The Evening Standard’s Fay Maschler reviews Hawaiian restaurant Pond Dalston but feels its potential lies in the bar area with snacks and small plates. “As the dishes get more expensive — with a move from small to medium plates — they are less popular,” she warns.
What she does enjoy, though, is Pacific okonomiyaki, a Japanese pancake of batter mixed with “what you like” but here featuring pre-ordained shrimp, cabbage, Spam, pineapple and bean sprouts. “Bonito flakes on top wave a fishy greeting, the Spam is chopped into the tiniest of cubes and a sweetly piquant sauce acts as a ribbon tying it all together. It goes down well with our table, as does fillet poke. Hawaiian poke is a raw salad often made with fish and comparable to ceviche, the dieters’ delight. Here a Korean invasion substitutes bulgogi, a tangle of slender strips of marinated briefly seared steak in a savoury sauce described as having lemongrass influences. With it comes a jammy reduction of red onion and pear.”
Pig on the Beach
Sue Quinn of the Guardian arrives at the Pig on the Beach in Studland, Dorset,overlooking “a gorgeous crescent of sand” to be greeted by smiling staff and the place thrumming with the sound of happy people enjoying themselves.
“A jumble of turrets and gabled windows – this was once the beach house of the aristocratic Bankes family – hints at the slightly batty but chi-chi interior: dim lights, wonky floorboards, perfectly placed curios and mismatched sofas around the fire. A chunky wooden staircase and labyrinth of corridors lead to 23 bedrooms, ranging from “cheap and cheerful” to “generous”. Guests can also stay in one of two thatched dovecotes and a shepherd’s hut on wheels in the garden.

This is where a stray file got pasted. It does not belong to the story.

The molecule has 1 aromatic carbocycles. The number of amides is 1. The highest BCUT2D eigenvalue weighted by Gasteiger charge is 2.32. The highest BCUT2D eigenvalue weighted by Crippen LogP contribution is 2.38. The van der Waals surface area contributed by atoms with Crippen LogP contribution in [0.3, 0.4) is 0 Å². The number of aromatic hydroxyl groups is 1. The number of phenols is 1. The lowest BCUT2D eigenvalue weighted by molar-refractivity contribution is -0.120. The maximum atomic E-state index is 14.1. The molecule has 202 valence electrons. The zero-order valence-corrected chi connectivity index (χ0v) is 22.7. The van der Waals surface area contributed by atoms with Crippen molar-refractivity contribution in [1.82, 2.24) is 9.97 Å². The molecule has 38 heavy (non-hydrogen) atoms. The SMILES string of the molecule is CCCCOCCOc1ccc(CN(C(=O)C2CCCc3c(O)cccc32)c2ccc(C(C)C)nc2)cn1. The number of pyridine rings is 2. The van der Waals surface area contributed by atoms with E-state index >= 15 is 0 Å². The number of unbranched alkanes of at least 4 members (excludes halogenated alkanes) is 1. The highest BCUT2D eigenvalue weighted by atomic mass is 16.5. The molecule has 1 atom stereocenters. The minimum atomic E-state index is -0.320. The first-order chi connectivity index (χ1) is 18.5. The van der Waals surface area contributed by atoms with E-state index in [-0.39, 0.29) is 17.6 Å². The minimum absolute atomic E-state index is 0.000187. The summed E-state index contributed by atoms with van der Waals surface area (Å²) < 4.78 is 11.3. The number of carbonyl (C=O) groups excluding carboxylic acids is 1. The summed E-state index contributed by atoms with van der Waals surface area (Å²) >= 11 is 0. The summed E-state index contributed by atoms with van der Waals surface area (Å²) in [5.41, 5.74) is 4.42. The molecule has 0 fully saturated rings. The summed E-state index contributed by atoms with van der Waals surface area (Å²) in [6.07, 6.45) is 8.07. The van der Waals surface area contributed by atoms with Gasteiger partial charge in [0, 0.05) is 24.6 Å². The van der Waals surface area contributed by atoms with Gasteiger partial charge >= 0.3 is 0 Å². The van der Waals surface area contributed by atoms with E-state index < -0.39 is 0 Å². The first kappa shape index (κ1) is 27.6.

“Our room, in the main house and at the lower end of the price range, was tucked into the eaves. It was certainly compact, the sloping ceilings more suitable for Hobbits than Gandalfs. But views across the fields to the white, chalk stacks of Old Harry Rocks rising from the sea, local goodies to binge on and a decent coffee machine, made up for a clonked head or two.”
Writing in the Times,Tom Chesshyre says the White Lion in Tenterden, Kent, is great value, down-to-earth and stylish.
“The White Lion dates from 1530 and its 14 rooms are spread over a warren of creaky corridors that lead up from the beamed, low-ceilinged bar. A refurbishment last November has transformed the inn without making it too fancy or design-conscious. 
“There are church candles casting shadows on beams and reupholstered chairs with striking patterns. The bedrooms are a bargain: comfortable, smart, and with decent-sized bathrooms, all from £110 B&B.”
Fiona Duncan of the 
Sunday Telegraph
 describes the one-time diary farm of Crug Glas, near St David’s , Pembrokeshire, as being fairly priced for the quality of the food and accommodation
“The Georgian farmhouse has a well proportioned, if rather stern aspect at first,” she says “The website of the guesthouse might give the impression of somewhere contemporary and stylish in the modern idiom, but in fact, the sitting room and dining room are very much family rooms, decorated with the owners’ own furniture, including a fine Welsh dresser handed down through the generations, and family photographs on the walls.”
“The AA gives five stars (their top rating) for the accommodation and the Evans’ have certainly gone the extra mile to produce top quality room. Unfortunately I couldn’t see the rooms in the house as they were fully booked, but our Coach House room was huge for the price (£170), with two bathrooms including a huge whirlpool bath.”